Queens councilman should resign after rape indictment
City Councilman Dennis Gallagher of Queens has been charged with rape and sexual assault in a 10-count indictment that likely contains the most serious criminal charges ever lodged against a member of the municipal legislature. He should resign forthwith. Facing up to 25 years in prison, Gallagher will be consumed by defending himself. He won't be able to represent his constituents effectively, and where he goes, disgrace will follow.
Gallagher's accuser is a 52-year-old woman who met him in a Middle Village tavern and wound up in his office, where, she says, he brutalized her. He says the sex that left the woman bruised and torn was consensual, that he is guilty only of adultery. There, he is wrong. At best, Gallagher lacks mature judgment; at worst, he is a violent sexual predator. Either way, he cannot do the job he was elected to do.
Hours after the indictment Friday, Gallagher, a Republican, voluntarily surrendered his special perks of office, including his $5,000 annual bonus, or lulu, his membership on six committees and his position on the Council's budget negotiating team.
That's how it should be. Get indicted, lose your leadership posts. Now, Democratic Speaker Christine Quinn and Republican Minority Leader Jim Oddo must rewrite the rules so members automatically lose privileges on indictment.
Editorial from The Forum South:
The charges against Council Member Dennis Gallagher are the most serious ever brought against a sitting member in the history of the NYC Council. Accused of raping a woman he met at a bar across the street from his own house, Gallagher is alleged to have offered the woman a ride home. He is accused of bringing her to his campaign office instead, where he allegedly sexually assaulted and beat her brutally.
Despite the indictment and the severity of the charges against him, Gallagher maintains that he is not a rapist. What he does admit is that he engaged in a sexual act, in his office — claiming of course, that it was consensual.
That act, be it of consent or not, needs neither trial nor jury to be judged. It is clearly not one that describes or supports any case for effective representation by an elected official. What it offers instead is a statement of moral bankruptcy.
The meeting took place across the street from the home he shares with his wife and two children. The act he describes as consensual, took place in his campaign office – paid for by the people who elected him and who believed in him.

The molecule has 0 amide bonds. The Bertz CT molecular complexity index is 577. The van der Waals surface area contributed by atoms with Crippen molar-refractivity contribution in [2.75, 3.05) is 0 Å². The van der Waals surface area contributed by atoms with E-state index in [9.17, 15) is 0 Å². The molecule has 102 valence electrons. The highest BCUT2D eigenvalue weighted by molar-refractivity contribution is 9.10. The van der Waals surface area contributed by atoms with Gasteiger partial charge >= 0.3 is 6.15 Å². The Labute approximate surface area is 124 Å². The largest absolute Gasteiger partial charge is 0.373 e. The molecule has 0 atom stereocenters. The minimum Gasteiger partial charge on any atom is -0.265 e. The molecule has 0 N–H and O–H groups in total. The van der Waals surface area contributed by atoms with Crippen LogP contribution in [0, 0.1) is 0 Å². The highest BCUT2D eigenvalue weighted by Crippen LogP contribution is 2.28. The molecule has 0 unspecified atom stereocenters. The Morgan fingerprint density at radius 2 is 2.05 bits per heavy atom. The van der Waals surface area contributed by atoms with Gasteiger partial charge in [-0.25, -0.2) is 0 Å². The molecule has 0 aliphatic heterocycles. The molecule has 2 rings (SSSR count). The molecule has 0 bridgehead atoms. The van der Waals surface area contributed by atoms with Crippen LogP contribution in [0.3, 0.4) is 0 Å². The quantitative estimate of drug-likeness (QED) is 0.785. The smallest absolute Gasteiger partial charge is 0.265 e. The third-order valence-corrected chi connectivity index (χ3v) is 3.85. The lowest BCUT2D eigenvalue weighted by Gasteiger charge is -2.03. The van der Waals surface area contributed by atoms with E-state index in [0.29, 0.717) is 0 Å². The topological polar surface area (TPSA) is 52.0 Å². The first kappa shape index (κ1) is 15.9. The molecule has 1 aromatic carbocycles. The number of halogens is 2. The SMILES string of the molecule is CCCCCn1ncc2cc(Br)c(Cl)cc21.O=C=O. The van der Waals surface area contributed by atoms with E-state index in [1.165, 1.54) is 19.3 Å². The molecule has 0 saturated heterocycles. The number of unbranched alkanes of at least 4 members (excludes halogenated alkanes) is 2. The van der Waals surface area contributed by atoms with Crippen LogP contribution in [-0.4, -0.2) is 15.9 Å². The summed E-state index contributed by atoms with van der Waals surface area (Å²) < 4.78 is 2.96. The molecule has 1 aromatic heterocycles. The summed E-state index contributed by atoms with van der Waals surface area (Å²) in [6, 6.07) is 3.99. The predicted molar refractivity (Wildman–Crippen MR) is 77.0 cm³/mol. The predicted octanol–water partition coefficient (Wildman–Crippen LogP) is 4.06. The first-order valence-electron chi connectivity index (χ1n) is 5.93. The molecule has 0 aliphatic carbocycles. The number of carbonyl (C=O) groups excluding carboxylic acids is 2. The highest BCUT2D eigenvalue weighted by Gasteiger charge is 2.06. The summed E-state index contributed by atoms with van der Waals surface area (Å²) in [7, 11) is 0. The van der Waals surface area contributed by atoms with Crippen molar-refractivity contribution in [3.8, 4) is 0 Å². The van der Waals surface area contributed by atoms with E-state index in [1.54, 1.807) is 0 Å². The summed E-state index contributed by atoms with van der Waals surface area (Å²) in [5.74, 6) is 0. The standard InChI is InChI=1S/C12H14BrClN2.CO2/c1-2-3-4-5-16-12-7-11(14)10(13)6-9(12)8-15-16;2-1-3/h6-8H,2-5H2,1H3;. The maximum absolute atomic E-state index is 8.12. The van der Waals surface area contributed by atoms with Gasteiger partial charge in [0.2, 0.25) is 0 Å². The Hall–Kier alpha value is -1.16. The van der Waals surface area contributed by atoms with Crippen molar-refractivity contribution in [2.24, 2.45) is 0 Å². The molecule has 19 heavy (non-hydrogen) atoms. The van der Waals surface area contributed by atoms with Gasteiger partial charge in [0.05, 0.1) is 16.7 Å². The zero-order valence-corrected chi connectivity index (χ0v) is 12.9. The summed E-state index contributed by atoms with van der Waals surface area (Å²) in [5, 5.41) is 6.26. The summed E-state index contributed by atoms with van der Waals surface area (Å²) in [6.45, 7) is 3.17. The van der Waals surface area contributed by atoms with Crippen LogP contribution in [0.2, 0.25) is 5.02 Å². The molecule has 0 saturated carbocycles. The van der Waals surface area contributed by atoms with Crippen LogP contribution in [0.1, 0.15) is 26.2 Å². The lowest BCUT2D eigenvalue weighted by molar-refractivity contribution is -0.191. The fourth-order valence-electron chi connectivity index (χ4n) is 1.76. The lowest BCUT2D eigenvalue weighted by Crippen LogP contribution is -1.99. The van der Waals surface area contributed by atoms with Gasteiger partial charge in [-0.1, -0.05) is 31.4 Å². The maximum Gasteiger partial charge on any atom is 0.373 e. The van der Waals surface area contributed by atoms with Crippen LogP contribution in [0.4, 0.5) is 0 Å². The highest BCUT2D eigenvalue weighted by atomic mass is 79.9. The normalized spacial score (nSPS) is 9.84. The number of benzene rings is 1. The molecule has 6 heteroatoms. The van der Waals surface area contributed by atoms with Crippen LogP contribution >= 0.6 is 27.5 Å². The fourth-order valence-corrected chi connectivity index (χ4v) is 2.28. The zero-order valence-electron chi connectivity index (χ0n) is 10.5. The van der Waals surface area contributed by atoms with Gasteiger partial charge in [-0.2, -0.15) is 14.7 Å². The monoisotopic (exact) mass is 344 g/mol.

During the time that Gallagher campaigned for his seat and since winning it, he has held on tightly to the Conservative/ Republican "value package" that represents him as a principled man – family and community superseding all else. But that veil of ethics has been lifted in the days since the reports of the attack.
A former staffer, who, according to sources, has spoken with the Department of Investigation, alleges that Gallagher regularly used his council office employees for campaign purposes. Yet another – a former office volunteer – alleges that he sexually harassed her. Then there is the Juniper Civic Association that represents 1700 families in Maspeth and Middle Village, who fell under Gallagher's "attack" when they voiced concerns over the manner in which he was representing them. According to the Civic, Gallagher went so far as to use his City Council stationery to mail and distribute derogatory letters about their volunteer organization.
While these "charges" are not to be compared with those levied against the councilman in the indictment, they are certainly indicative of a significant lack of the sterling character and moral platform Gallagher purports himself to possess.
An editorial in The Daily News recently called for Gallagher to resign. While that proposal is one to be applauded, we cannot fail to recognize what a shame it is that Gallagher would be allowed to imitate a noble gesture by stepping down. Our preference would be to see him ousted by the very constituency that put him into office, however that is not realistic.
Equally as unfortunate in this case, are the term limits that prohibit him from running in the next election, should he slither out of a conviction. The same wounded constituency will not be able to denounce him at the polls. They must rely on justice to vindicate them and the magnitude of the disgrace that Dennis Gallagher has brought to their community.
In a 2001 campaign piece on family values, Dennis Gallagher spoke about himself; "My parents taught me the values I have today: to put my family, neighbors and community first; that honesty and hard work are rewarded; that education is the great equalizer in our society. I have never forgotten what my parents taught me and I never will."
Perhaps if there were to be a campaign now, six years later, the same piece would be amended as follows:
"My parents worked hard to instill values in me. I chose to throw them into the gutter. I have dishonored my marriage and my family and disrespected my neighbors and my community. Vote for someone else."